"Each year in their junior year of high school, more than 14,000 applicants begin the admissions process. This pool is winnowed to just 4,000 who succeed in getting the required nomination. Slightly more than half of those applicants---about 2,500---meet West Point’s rigorous academic and physical standards, and from that select group just 1,200 are admitted and enrolled. Nearly all the men and women who come to West Point were varsity athletes; most were team captains. And yet, one in five cadets will drop out before graduation. What’s more remarkable is that, historically, a substantial fraction of dropouts leave in their very first summer, during an intensive seven-week training program named, even in official literature, Beast Barracks. Or, for short, just Beast.
Who spends two years trying to get into a place and then drops out in the first two months?”
Who makes it through Beast? Angela Duckworth, the author of Grit, set out to answer this question. She describes in her book how many psychologists tried to develop tests to determine who would stay and who would leave. None of the tests had a correlation with those who would drop out.
Angela continues, “Soon after learning about Beast, I found my way to the office of Mike Matthews, a military psychologist who’s been a West Point faculty member for years. Mike explained that the West Point admissions process successfully identified men and women who had the potential to thrive there. In particular, admissions staff calculate for each applicant something called the Whole Candidate Score, a weighted average of SAT or ACT exam scores, high school rank adjusted for the number of students in the applicant’s graduating class, expert appraisals of leadership potential, and performance on objective measures of physical fitness. …In other words, it’s an estimate of how easily cadets will master the many skills required of a military leader.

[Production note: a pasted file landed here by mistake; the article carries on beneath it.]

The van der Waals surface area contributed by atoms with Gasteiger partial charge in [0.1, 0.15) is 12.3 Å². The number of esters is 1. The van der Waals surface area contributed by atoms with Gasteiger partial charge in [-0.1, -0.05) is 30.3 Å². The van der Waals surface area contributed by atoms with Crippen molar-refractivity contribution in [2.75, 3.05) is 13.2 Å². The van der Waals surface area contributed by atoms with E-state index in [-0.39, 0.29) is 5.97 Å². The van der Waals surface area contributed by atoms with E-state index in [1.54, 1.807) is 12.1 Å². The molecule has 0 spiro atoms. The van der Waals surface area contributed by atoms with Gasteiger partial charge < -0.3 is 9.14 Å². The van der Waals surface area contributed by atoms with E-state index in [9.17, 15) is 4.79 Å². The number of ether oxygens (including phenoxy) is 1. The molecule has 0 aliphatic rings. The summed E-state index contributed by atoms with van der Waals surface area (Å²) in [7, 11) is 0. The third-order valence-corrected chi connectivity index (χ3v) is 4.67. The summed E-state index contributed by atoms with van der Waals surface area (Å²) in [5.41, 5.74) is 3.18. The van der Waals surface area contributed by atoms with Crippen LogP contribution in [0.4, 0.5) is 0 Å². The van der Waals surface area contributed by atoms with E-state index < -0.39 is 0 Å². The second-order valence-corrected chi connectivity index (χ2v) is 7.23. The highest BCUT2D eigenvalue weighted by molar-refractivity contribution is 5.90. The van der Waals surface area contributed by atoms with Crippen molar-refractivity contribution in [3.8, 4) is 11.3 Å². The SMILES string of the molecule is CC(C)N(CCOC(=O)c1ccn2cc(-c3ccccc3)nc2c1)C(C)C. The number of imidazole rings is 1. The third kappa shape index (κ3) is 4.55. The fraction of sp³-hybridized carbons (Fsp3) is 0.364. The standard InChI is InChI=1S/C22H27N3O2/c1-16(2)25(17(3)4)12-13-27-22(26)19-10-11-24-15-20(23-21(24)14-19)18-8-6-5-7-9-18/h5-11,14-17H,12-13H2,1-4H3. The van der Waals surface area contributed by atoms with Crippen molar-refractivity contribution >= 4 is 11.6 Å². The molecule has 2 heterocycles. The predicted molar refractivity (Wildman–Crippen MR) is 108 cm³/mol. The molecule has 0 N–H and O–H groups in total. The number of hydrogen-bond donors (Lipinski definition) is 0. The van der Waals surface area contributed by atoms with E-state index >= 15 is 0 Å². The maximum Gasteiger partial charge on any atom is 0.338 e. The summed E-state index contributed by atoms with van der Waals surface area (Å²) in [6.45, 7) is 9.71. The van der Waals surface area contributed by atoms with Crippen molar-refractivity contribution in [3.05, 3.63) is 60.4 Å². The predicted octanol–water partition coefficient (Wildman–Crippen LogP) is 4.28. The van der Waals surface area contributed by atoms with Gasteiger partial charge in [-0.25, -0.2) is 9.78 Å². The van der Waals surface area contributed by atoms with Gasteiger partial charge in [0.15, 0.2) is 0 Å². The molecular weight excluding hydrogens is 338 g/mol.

The Whole Candidate Score is the single most important factor in West Point admissions, and yet it didn’t reliably predict who would make it through Beast. In fact, cadets with the highest Whole Candidate Scores were just as likely to drop out as those with the lowest.”
Angela began interviewing individuals that were highly successful in business, arts, athletics, etc., to determine what made them unique. She discovered that what set them apart was that they keep going after failure, especially when it is not easy. “Even if some of the things they had to do were boring, or frustrating, or even painful, they wouldn’t dream of giving up. Their passion was enduring. In sum, no matter the domain, the highly successful (have) a kind of ferocious determination that (plays) out in two ways. First these exemplars were unusually resilient and hard working. Second, they knew in a very, very deep way what it was they wanted. They not only had determination, they had direction. It was this combination of passion and perseverance that made high achievers special. In a word, they had grit."
(Duckworth, 2016, p. 3-8)
Leave a Reply.
The directors of PEERS love sharing anything that will help parents more easily be involved in their child's education and feel successful as a parent of a school aged child. We have all felt the struggle and found successes along the way that we want to share with you!